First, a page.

Please use this identifier to cite or link to this item: https://hdl.handle.net/11681/9465
Title: Effect and disposition of TNT in a terrestrial plant and validation of analytical methods
Authors: United States. Army Medical Research and Development Command.
Palazzo, A. J. (Antonio J.)
Leggett, Daniel C.
Keywords: Flora
Plants
Plant growth
TNT
Chemical Analysis
Dynamite
Chufa
Issue Date: Dec-1986
Publisher: Cold Regions Research and Engineering Laboratory (U.S.)
Engineer Research and Development Center (U.S.)
Series/Report no.: CRREL report ; 86-15.
Description: CRREL Report
Abstract: Little is known about the response of terrestrial plants to 2,4,6-trinitrotoluene (TNT). The objectives of this study were to develop and test a method for measuring the amounts of TNT and its metabolites in plant tissue and to assess their effects in yellow nutsedge (Cyperus esculentus L.). The method developed was tested for its precision and accuracy for measuring TNT and its metabolites. The minimum detection limits of the method were 0.4, 0.6 and 0.9 mg/kg for TNT, 4-A DNT and 2-A DNT, respectively. Homogenization of plant tissue prior to analysis did not improve precision or recovery of naturally incorporated residues. Spike recoveries ranged from 46% to 101%. Two plant growth and uptake studies were conducted by growing nutsedge in hydroponic cultures containing TNT concentrations ranging from 0 to 20 mg/L. The greatest changes in physiological activity occurred between solution concentrations of 0.5 and 5.0 mg/L of TNT. Within this range, new plant growth became increasingly inhibited. Physiological effects from TNT may occur at levels below 0.5 mg/L. Root growth was affected most, followed by rhizomes and leaves. TNT and metabolites were found throughout the plant. Since TNT was the only compound present in the cultures, the metabolites must have been formed within the plant. Increasing the TNT concentration in culture solutions increased the concentrations of this compound and the two metabolites in the plants. Concentrations of all three compounds were greatest in the roots, while the rhizomes contained the greatest quantities of TNT and metabolites.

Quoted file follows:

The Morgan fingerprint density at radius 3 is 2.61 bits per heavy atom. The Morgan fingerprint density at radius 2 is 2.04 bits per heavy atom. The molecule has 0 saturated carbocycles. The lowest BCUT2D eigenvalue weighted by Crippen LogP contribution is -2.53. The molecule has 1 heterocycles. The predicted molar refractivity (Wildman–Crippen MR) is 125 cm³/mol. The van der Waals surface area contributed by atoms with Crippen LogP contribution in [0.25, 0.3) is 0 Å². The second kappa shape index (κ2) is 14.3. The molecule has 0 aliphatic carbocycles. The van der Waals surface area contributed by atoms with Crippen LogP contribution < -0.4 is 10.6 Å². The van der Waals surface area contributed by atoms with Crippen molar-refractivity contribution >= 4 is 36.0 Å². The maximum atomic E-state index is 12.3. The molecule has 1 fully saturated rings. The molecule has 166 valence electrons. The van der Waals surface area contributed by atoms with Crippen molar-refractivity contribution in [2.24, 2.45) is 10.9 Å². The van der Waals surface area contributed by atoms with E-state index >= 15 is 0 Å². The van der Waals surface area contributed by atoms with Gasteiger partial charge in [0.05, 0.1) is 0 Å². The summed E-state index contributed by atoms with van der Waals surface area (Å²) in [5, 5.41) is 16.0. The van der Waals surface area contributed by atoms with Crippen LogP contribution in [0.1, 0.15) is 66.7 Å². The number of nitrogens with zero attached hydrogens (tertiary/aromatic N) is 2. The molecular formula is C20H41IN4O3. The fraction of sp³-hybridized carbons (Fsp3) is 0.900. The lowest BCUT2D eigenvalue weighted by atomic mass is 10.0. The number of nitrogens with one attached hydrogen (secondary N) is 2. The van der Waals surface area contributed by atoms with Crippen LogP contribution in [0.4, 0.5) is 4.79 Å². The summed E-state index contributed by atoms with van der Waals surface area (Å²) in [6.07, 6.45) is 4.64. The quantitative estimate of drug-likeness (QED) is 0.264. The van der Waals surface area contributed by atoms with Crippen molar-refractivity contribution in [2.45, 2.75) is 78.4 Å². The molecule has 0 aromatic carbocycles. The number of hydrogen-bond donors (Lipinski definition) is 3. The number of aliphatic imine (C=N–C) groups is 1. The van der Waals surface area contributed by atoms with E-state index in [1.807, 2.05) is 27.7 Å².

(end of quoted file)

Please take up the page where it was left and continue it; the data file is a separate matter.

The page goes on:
URI: http://hdl.handle.net/11681/9465
Appears in Collections:CRREL Report

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